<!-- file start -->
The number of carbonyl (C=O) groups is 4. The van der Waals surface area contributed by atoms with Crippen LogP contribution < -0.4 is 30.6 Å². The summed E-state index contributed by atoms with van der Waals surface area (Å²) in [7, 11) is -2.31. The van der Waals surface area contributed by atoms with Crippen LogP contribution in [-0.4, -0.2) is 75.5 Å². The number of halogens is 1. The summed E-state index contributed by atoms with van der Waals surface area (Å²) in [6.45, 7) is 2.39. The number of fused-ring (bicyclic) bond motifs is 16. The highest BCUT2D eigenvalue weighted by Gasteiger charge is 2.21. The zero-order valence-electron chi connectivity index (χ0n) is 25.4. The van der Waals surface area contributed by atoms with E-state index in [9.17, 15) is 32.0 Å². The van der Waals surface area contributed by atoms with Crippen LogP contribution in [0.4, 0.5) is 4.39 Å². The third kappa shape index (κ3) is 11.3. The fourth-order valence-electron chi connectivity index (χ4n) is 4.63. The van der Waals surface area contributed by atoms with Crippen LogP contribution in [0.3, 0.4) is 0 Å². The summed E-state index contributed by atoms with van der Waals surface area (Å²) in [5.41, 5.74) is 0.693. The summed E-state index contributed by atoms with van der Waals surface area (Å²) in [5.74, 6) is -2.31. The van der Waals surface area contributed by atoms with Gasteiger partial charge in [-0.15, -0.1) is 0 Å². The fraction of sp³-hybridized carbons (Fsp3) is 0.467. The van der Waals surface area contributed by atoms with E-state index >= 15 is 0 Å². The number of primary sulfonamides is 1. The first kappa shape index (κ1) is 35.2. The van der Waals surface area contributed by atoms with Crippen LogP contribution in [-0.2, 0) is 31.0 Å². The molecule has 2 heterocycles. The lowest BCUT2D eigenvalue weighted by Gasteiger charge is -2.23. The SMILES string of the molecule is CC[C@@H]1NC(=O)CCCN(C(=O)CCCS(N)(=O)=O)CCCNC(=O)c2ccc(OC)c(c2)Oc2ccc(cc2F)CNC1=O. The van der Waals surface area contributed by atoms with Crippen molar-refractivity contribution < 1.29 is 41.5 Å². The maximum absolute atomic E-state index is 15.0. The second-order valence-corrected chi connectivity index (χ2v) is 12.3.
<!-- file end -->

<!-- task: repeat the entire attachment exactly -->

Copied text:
The number of carbonyl (C=O) groups is 4. The van der Waals surface area contributed by atoms with Crippen LogP contribution < -0.4 is 30.6 Å². The summed E-state index contributed by atoms with van der Waals surface area (Å²) in [7, 11) is -2.31. The van der Waals surface area contributed by atoms with Crippen LogP contribution in [-0.4, -0.2) is 75.5 Å². The number of halogens is 1. The summed E-state index contributed by atoms with van der Waals surface area (Å²) in [6.45, 7) is 2.39. The number of fused-ring (bicyclic) bond motifs is 16. The highest BCUT2D eigenvalue weighted by Gasteiger charge is 2.21. The zero-order valence-electron chi connectivity index (χ0n) is 25.4. The van der Waals surface area contributed by atoms with E-state index in [9.17, 15) is 32.0 Å². The van der Waals surface area contributed by atoms with Crippen LogP contribution in [0.4, 0.5) is 4.39 Å². The third kappa shape index (κ3) is 11.3. The fourth-order valence-electron chi connectivity index (χ4n) is 4.63. The van der Waals surface area contributed by atoms with Crippen LogP contribution in [0.3, 0.4) is 0 Å². The summed E-state index contributed by atoms with van der Waals surface area (Å²) in [5.41, 5.74) is 0.693. The summed E-state index contributed by atoms with van der Waals surface area (Å²) in [5.74, 6) is -2.31. The van der Waals surface area contributed by atoms with Gasteiger partial charge in [-0.15, -0.1) is 0 Å². The fraction of sp³-hybridized carbons (Fsp3) is 0.467. The van der Waals surface area contributed by atoms with E-state index >= 15 is 0 Å². The number of primary sulfonamides is 1. The first kappa shape index (κ1) is 35.2. The van der Waals surface area contributed by atoms with Crippen LogP contribution in [-0.2, 0) is 31.0 Å². The molecule has 2 heterocycles. The lowest BCUT2D eigenvalue weighted by Gasteiger charge is -2.23. The SMILES string of the molecule is CC[C@@H]1NC(=O)CCCN(C(=O)CCCS(N)(=O)=O)CCCNC(=O)c2ccc(OC)c(c2)Oc2ccc(cc2F)CNC1=O. The van der Waals surface area contributed by atoms with Crippen molar-refractivity contribution < 1.29 is 41.5 Å². The maximum absolute atomic E-state index is 15.0. The second-order valence-corrected chi connectivity index (χ2v) is 12.3.